We endured another rocky, potholed ride to Plum Creek Beach, a shallow, secluded swimming hole. During high tide, you can walk up the beach, wade in, and let the current carry you to a sandbar a couple dozen feet from shore. But we made it there just as the tide was going out. With no floating possible, we opted instead to walk our beers out to the sandbar, where we sat in six inches of water and watched the sun go down.
Perhaps the best snorkeling spot was 4th Hole, a reef named after its location just off of the old Cape Eleuthera Resort golf course. Just as the tide got so low that we could no longer swim over the reef, we spied a tan spotted skate and a few sea urchins. Jay caught a conch, which was the first time I'd seen a live one in the ocean, with its gooey body and wide eyes staring at us out of the shell. Jay toted the conch all the way to the apartment, in case, when measured, it was mature enough to eat. (It was not, and he put it back in the ocean.)
Because of south Eleuthera's low profile, dining options can be limited, making the destination most appropriate for adventurous travelers who plan to catch their food on a fishing tour or don't mind shopping a half-hour away in Rock Sound or an hour's drive away in Governor's Harbour. One day, Ron and Jay spearfished for lion fish and a lobster just off the marina's beach (called "The Saddle"), and we promptly turned them into fritter appetizers at the apartment.
Skipping the pricier menu at Pascal's, the marina's restaurant, we reserved dinner at Sharil's, an ultracasual local restaurant with the tagline, "We cook it right." Early that day, Karen had made a 7 p.m. reservation to make sure our food would be ready at a reasonable time (it's island time, after all). Sharil delivered tasty, family-style portions of fried cracked conch, french fries, fried grouper, fried lobster, rice and peas, and macaroni and cheese, which we paired with BYOB Pirate Republic and Kalik beers.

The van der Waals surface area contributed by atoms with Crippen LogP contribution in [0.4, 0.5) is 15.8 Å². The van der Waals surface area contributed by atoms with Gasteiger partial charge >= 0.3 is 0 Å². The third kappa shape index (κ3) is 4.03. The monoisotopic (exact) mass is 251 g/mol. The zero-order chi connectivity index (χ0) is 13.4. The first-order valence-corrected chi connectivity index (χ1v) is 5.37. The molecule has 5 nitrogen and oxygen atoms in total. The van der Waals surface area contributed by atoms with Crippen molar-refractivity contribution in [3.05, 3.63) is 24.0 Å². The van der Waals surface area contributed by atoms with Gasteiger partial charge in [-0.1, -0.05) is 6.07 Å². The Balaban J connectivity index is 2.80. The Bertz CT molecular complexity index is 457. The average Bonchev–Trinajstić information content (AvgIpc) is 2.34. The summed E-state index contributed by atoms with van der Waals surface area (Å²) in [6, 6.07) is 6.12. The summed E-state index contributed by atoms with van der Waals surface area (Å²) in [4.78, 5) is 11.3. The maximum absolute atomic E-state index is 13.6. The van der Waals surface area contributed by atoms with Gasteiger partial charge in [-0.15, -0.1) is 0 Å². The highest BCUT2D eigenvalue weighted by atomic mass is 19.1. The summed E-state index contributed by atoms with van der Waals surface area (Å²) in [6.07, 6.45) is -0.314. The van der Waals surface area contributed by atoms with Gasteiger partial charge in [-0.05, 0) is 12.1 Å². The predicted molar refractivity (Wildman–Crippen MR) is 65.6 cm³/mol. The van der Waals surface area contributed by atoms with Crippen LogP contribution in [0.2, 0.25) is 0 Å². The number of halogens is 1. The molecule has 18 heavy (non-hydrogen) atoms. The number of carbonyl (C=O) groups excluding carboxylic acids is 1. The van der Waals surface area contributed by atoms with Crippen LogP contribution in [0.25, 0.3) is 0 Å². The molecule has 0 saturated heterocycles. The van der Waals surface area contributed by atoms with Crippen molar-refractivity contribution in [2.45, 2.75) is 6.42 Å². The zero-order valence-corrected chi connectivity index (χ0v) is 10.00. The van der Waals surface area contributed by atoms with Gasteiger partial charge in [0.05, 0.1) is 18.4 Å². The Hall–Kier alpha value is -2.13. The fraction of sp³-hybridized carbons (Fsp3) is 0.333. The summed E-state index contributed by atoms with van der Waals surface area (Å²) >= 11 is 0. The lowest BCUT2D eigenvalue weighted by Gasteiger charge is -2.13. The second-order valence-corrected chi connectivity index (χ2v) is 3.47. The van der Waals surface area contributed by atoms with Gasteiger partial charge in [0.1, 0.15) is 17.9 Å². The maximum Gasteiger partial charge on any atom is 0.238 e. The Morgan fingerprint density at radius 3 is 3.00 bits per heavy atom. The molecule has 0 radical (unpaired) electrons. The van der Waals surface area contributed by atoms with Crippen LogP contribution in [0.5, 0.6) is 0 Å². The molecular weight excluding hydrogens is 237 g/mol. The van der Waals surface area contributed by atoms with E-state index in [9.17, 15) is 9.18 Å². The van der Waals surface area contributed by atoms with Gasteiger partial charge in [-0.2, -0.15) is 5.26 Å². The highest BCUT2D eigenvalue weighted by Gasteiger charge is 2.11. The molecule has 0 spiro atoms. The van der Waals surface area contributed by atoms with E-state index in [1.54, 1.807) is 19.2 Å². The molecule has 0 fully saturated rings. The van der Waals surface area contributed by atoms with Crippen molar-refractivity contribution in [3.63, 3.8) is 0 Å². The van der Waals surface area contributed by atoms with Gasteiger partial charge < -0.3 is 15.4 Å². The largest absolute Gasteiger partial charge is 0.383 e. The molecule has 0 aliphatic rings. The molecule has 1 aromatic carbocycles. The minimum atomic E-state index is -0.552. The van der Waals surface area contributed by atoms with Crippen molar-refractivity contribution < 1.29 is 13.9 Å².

Afterward, we stopped across the street at Friendly Bob's, a local dive bar/liquor store. We pulled single beers from the coolers and drank them standing with locals, who were watching a holiday Junkanoo festival on television. Tired and stuffed, we took a few sips and agreed to head back early and relax.
It felt like a real vacation.
The airport in Rock Sound, Bahamas, is the closest to Cape Eleuthera, but Governor's Harbour, an hour away, has more daily flights. In south Eleuthera, you'll need to rent a car.
The Saddle: A reef just off the Cape Eleuthera Resort & Marina beach. Nearby is High Rock, a cliff you can jump from at low tide into water 20 feet deep. Be sure to ask a local for the exact spot.
4th Hole: Another beach at the resort.
Blue Hole: About 10 miles north of Cape Eleuthera in a waterfront park in Green Castle.
Scuba and shark diving
Ocean Fox Diving: Private excursions and certification. http://oceanfoxcotton bay.com/home.html.
Capt. Callie Jolly (Davis Harbor, offshore): Half day $750, full day $1,350. 242-557-7948 cell, 242-334-0016 home. http://www.captaincallie.com/
Manex Newton (Rainbow Bay for bonefishing, paddle boarding, offshore and reef fishing): 242-359-7492.
Ocean Fox (Davis Harbor): 242-470-2407.
The Cape Eleuthera Institute offers tours and opportunities to get involved with shark, turtle, stingray, and bonefish research projects: www.ceibahamas.org.
Visit http://www.eleutheratours.com/. When fishermen are at the fish-cleaning station at the Cape Eleuthera Resort & Marina harbor, gather around. The fish guts, which they throw in the water, attract several bull sharks, which are fun to see up close. Needless to say, it is not safe place to swim.
Pascal's at Cape Eleuthera
Breakfast, lunch, and dinner.
Located at the Cape Eleuthera
Resort & Marina.
Open for dinner.
From the resort, drive north to Deep Creek. Sharil's is on the bend in the road, to your right.
V&H's (Mr. Stubbs, proprietor).
Stop here for a few select vegetables, fruits, and "cups" (fruit and ice desserts).
The Marketplace in Rock Sound & Sturrup's Liquor Store.
Get groceries here on the way from the airport in Rock Sound. http://www.rsp